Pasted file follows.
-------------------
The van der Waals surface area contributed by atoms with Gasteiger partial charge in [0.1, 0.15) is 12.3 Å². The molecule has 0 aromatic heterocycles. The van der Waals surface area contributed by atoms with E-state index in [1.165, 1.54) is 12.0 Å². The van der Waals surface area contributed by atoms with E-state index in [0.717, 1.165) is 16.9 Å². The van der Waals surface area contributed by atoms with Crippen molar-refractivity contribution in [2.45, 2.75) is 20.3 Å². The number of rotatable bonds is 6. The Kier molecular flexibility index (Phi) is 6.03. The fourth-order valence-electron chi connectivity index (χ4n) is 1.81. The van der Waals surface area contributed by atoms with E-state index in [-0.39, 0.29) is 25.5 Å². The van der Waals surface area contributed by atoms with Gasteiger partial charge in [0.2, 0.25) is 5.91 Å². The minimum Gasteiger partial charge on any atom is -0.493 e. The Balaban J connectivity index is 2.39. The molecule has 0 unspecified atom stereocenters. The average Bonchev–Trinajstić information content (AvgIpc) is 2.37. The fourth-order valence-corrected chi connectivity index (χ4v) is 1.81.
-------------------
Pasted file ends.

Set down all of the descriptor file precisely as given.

The van der Waals surface area contributed by atoms with Gasteiger partial charge in [0.1, 0.15) is 12.3 Å². The molecule has 0 aromatic heterocycles. The van der Waals surface area contributed by atoms with E-state index in [1.165, 1.54) is 12.0 Å². The van der Waals surface area contributed by atoms with E-state index in [0.717, 1.165) is 16.9 Å². The van der Waals surface area contributed by atoms with Crippen molar-refractivity contribution in [2.45, 2.75) is 20.3 Å². The number of rotatable bonds is 6. The Kier molecular flexibility index (Phi) is 6.03. The fourth-order valence-electron chi connectivity index (χ4n) is 1.81. The van der Waals surface area contributed by atoms with E-state index in [-0.39, 0.29) is 25.5 Å². The van der Waals surface area contributed by atoms with Gasteiger partial charge in [0.2, 0.25) is 5.91 Å². The minimum Gasteiger partial charge on any atom is -0.493 e. The Balaban J connectivity index is 2.39. The molecule has 0 unspecified atom stereocenters. The average Bonchev–Trinajstić information content (AvgIpc) is 2.37. The fourth-order valence-corrected chi connectivity index (χ4v) is 1.81.